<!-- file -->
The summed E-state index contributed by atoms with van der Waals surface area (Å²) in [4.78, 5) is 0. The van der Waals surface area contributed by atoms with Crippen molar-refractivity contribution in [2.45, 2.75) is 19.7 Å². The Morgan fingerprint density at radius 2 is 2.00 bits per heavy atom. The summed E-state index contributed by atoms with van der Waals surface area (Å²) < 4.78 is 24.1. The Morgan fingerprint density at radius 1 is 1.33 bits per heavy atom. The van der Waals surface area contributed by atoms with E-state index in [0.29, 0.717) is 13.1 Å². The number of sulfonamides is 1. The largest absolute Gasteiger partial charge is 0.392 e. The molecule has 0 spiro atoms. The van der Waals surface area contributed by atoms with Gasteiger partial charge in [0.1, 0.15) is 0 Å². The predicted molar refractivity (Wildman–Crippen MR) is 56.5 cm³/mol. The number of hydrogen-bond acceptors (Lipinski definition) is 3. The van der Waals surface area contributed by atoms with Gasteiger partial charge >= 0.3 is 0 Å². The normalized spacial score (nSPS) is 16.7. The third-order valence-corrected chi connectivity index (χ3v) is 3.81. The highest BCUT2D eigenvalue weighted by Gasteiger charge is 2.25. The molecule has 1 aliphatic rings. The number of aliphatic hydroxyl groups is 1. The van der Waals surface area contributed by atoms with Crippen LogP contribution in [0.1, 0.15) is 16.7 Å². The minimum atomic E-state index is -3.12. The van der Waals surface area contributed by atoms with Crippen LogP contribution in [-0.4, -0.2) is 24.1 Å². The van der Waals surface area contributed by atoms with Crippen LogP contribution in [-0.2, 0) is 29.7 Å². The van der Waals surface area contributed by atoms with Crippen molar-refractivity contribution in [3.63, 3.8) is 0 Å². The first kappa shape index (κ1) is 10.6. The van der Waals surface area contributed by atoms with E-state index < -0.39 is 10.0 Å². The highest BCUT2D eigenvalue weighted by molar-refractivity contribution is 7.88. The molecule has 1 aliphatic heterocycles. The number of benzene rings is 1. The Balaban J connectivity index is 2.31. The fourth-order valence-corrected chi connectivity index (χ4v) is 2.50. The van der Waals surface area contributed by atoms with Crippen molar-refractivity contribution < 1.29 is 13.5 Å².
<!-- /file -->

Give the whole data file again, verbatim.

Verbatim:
The summed E-state index contributed by atoms with van der Waals surface area (Å²) in [4.78, 5) is 0. The van der Waals surface area contributed by atoms with Crippen molar-refractivity contribution in [2.45, 2.75) is 19.7 Å². The Morgan fingerprint density at radius 2 is 2.00 bits per heavy atom. The summed E-state index contributed by atoms with van der Waals surface area (Å²) < 4.78 is 24.1. The Morgan fingerprint density at radius 1 is 1.33 bits per heavy atom. The van der Waals surface area contributed by atoms with E-state index in [0.29, 0.717) is 13.1 Å². The number of sulfonamides is 1. The largest absolute Gasteiger partial charge is 0.392 e. The molecule has 0 spiro atoms. The van der Waals surface area contributed by atoms with Gasteiger partial charge in [0.1, 0.15) is 0 Å². The predicted molar refractivity (Wildman–Crippen MR) is 56.5 cm³/mol. The number of hydrogen-bond acceptors (Lipinski definition) is 3. The van der Waals surface area contributed by atoms with Gasteiger partial charge >= 0.3 is 0 Å². The normalized spacial score (nSPS) is 16.7. The third-order valence-corrected chi connectivity index (χ3v) is 3.81. The highest BCUT2D eigenvalue weighted by Gasteiger charge is 2.25. The molecule has 1 aliphatic rings. The number of aliphatic hydroxyl groups is 1. The van der Waals surface area contributed by atoms with Crippen LogP contribution in [0.1, 0.15) is 16.7 Å². The minimum atomic E-state index is -3.12. The van der Waals surface area contributed by atoms with Crippen LogP contribution in [-0.4, -0.2) is 24.1 Å². The van der Waals surface area contributed by atoms with Crippen LogP contribution in [-0.2, 0) is 29.7 Å². The van der Waals surface area contributed by atoms with Crippen molar-refractivity contribution in [3.63, 3.8) is 0 Å². The first kappa shape index (κ1) is 10.6. The van der Waals surface area contributed by atoms with E-state index < -0.39 is 10.0 Å². The highest BCUT2D eigenvalue weighted by molar-refractivity contribution is 7.88. The molecule has 1 aliphatic heterocycles. The number of benzene rings is 1. The Balaban J connectivity index is 2.31. The fourth-order valence-corrected chi connectivity index (χ4v) is 2.50. The van der Waals surface area contributed by atoms with Crippen molar-refractivity contribution < 1.29 is 13.5 Å².